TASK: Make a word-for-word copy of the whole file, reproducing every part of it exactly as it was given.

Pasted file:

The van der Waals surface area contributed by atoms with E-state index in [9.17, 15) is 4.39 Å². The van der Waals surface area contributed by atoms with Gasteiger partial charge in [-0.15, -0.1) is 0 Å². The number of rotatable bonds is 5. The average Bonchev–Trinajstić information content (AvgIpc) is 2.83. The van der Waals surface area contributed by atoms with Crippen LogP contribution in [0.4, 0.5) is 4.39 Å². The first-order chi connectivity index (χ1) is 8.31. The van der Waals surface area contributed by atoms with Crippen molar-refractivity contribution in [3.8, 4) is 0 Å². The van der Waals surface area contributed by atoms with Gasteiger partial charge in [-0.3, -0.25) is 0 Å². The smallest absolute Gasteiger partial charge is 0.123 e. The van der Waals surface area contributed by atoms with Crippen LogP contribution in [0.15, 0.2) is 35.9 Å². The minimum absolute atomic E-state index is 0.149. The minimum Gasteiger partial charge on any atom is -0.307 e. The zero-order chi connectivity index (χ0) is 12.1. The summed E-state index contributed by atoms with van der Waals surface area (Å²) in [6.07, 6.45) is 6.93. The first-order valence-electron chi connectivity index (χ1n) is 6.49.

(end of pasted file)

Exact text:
The van der Waals surface area contributed by atoms with E-state index in [9.17, 15) is 4.39 Å². The van der Waals surface area contributed by atoms with Gasteiger partial charge in [-0.15, -0.1) is 0 Å². The number of rotatable bonds is 5. The average Bonchev–Trinajstić information content (AvgIpc) is 2.83. The van der Waals surface area contributed by atoms with Crippen LogP contribution in [0.4, 0.5) is 4.39 Å². The first-order chi connectivity index (χ1) is 8.31. The van der Waals surface area contributed by atoms with Crippen molar-refractivity contribution in [3.8, 4) is 0 Å². The van der Waals surface area contributed by atoms with Gasteiger partial charge in [-0.3, -0.25) is 0 Å². The smallest absolute Gasteiger partial charge is 0.123 e. The van der Waals surface area contributed by atoms with Crippen LogP contribution in [0.15, 0.2) is 35.9 Å². The minimum absolute atomic E-state index is 0.149. The minimum Gasteiger partial charge on any atom is -0.307 e. The zero-order chi connectivity index (χ0) is 12.1. The summed E-state index contributed by atoms with van der Waals surface area (Å²) in [6.07, 6.45) is 6.93. The first-order valence-electron chi connectivity index (χ1n) is 6.49.